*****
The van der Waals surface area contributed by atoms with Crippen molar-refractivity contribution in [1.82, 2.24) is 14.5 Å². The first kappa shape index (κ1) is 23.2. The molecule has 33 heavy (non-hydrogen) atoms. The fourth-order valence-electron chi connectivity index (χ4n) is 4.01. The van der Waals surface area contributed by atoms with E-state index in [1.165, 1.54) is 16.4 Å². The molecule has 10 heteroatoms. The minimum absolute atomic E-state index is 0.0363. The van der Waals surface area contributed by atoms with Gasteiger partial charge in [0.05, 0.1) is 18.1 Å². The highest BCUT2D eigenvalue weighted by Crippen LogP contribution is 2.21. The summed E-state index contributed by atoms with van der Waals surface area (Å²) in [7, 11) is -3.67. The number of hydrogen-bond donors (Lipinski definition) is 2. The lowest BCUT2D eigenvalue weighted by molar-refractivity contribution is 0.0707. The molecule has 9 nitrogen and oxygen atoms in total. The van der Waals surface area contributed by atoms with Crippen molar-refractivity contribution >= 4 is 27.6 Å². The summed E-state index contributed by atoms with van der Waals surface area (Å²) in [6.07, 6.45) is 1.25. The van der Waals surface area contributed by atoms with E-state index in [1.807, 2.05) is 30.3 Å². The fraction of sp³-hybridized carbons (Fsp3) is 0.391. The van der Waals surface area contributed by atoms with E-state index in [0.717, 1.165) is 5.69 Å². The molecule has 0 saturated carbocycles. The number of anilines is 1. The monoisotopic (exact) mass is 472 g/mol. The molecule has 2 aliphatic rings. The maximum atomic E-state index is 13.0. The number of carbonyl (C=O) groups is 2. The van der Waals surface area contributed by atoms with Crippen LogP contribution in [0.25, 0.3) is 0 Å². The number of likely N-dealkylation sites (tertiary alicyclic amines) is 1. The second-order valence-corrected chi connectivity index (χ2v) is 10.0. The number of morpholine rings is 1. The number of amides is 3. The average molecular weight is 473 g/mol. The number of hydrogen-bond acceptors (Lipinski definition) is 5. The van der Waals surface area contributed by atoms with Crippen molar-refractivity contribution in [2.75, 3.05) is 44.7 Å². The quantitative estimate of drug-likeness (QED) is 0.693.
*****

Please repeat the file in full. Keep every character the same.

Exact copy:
The van der Waals surface area contributed by atoms with Crippen molar-refractivity contribution in [1.82, 2.24) is 14.5 Å². The first kappa shape index (κ1) is 23.2. The molecule has 33 heavy (non-hydrogen) atoms. The fourth-order valence-electron chi connectivity index (χ4n) is 4.01. The van der Waals surface area contributed by atoms with E-state index in [1.165, 1.54) is 16.4 Å². The molecule has 10 heteroatoms. The minimum absolute atomic E-state index is 0.0363. The van der Waals surface area contributed by atoms with Gasteiger partial charge in [0.05, 0.1) is 18.1 Å². The highest BCUT2D eigenvalue weighted by Crippen LogP contribution is 2.21. The summed E-state index contributed by atoms with van der Waals surface area (Å²) in [7, 11) is -3.67. The number of hydrogen-bond donors (Lipinski definition) is 2. The lowest BCUT2D eigenvalue weighted by molar-refractivity contribution is 0.0707. The molecule has 9 nitrogen and oxygen atoms in total. The van der Waals surface area contributed by atoms with Crippen molar-refractivity contribution >= 4 is 27.6 Å². The summed E-state index contributed by atoms with van der Waals surface area (Å²) in [6.07, 6.45) is 1.25. The van der Waals surface area contributed by atoms with E-state index in [1.807, 2.05) is 30.3 Å². The fraction of sp³-hybridized carbons (Fsp3) is 0.391. The van der Waals surface area contributed by atoms with E-state index in [0.717, 1.165) is 5.69 Å². The molecule has 0 saturated carbocycles. The number of anilines is 1. The monoisotopic (exact) mass is 472 g/mol. The molecule has 2 aliphatic rings. The maximum atomic E-state index is 13.0. The number of carbonyl (C=O) groups is 2. The van der Waals surface area contributed by atoms with Crippen LogP contribution in [0.25, 0.3) is 0 Å². The number of likely N-dealkylation sites (tertiary alicyclic amines) is 1. The second-order valence-corrected chi connectivity index (χ2v) is 10.0. The number of morpholine rings is 1. The number of amides is 3. The average molecular weight is 473 g/mol. The number of hydrogen-bond acceptors (Lipinski definition) is 5. The van der Waals surface area contributed by atoms with Crippen molar-refractivity contribution in [2.75, 3.05) is 44.7 Å². The quantitative estimate of drug-likeness (QED) is 0.693.